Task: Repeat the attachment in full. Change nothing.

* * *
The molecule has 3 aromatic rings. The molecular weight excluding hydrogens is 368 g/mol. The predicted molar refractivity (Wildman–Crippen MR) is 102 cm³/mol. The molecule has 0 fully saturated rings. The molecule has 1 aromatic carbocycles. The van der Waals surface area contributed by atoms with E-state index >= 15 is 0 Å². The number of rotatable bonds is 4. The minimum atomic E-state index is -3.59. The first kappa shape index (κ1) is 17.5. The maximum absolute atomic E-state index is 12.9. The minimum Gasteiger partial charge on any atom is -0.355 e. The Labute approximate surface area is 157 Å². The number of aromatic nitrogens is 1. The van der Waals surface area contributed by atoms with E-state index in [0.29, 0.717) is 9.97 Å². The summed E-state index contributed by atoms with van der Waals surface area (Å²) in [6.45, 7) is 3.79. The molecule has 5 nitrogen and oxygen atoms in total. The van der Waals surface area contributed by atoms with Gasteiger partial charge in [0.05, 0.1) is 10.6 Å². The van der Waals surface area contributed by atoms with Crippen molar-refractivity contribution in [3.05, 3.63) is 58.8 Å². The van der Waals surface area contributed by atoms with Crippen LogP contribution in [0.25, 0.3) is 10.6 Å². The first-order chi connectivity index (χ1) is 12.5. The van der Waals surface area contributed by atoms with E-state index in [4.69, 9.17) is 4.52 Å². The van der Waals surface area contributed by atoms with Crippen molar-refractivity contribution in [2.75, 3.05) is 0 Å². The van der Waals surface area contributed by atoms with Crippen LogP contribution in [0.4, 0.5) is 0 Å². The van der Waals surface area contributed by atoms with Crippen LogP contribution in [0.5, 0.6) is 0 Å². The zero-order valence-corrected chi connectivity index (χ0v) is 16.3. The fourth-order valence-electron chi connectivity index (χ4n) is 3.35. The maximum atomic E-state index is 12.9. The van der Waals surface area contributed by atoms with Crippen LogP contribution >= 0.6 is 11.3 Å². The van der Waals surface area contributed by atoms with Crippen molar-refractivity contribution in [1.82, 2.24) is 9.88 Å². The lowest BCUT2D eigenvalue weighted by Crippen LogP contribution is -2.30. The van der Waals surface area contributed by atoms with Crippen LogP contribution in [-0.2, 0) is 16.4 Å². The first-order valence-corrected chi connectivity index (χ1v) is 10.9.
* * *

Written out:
The molecule has 3 aromatic rings. The molecular weight excluding hydrogens is 368 g/mol. The predicted molar refractivity (Wildman–Crippen MR) is 102 cm³/mol. The molecule has 0 fully saturated rings. The molecule has 1 aromatic carbocycles. The van der Waals surface area contributed by atoms with E-state index >= 15 is 0 Å². The number of rotatable bonds is 4. The minimum atomic E-state index is -3.59. The first kappa shape index (κ1) is 17.5. The maximum absolute atomic E-state index is 12.9. The minimum Gasteiger partial charge on any atom is -0.355 e. The Labute approximate surface area is 157 Å². The number of aromatic nitrogens is 1. The van der Waals surface area contributed by atoms with E-state index in [0.29, 0.717) is 9.97 Å². The summed E-state index contributed by atoms with van der Waals surface area (Å²) in [6.45, 7) is 3.79. The molecule has 5 nitrogen and oxygen atoms in total. The van der Waals surface area contributed by atoms with Gasteiger partial charge in [0.05, 0.1) is 10.6 Å². The van der Waals surface area contributed by atoms with Crippen molar-refractivity contribution in [3.05, 3.63) is 58.8 Å². The van der Waals surface area contributed by atoms with Crippen LogP contribution in [0.25, 0.3) is 10.6 Å². The first-order chi connectivity index (χ1) is 12.5. The van der Waals surface area contributed by atoms with E-state index in [4.69, 9.17) is 4.52 Å². The van der Waals surface area contributed by atoms with Crippen molar-refractivity contribution in [2.75, 3.05) is 0 Å². The van der Waals surface area contributed by atoms with Crippen LogP contribution in [0.4, 0.5) is 0 Å². The van der Waals surface area contributed by atoms with Crippen LogP contribution in [0.5, 0.6) is 0 Å². The zero-order valence-corrected chi connectivity index (χ0v) is 16.3. The fourth-order valence-electron chi connectivity index (χ4n) is 3.35. The maximum atomic E-state index is 12.9. The van der Waals surface area contributed by atoms with Crippen LogP contribution >= 0.6 is 11.3 Å². The van der Waals surface area contributed by atoms with Crippen molar-refractivity contribution in [1.82, 2.24) is 9.88 Å². The lowest BCUT2D eigenvalue weighted by Crippen LogP contribution is -2.30. The van der Waals surface area contributed by atoms with Crippen LogP contribution in [-0.2, 0) is 16.4 Å². The first-order valence-corrected chi connectivity index (χ1v) is 10.9.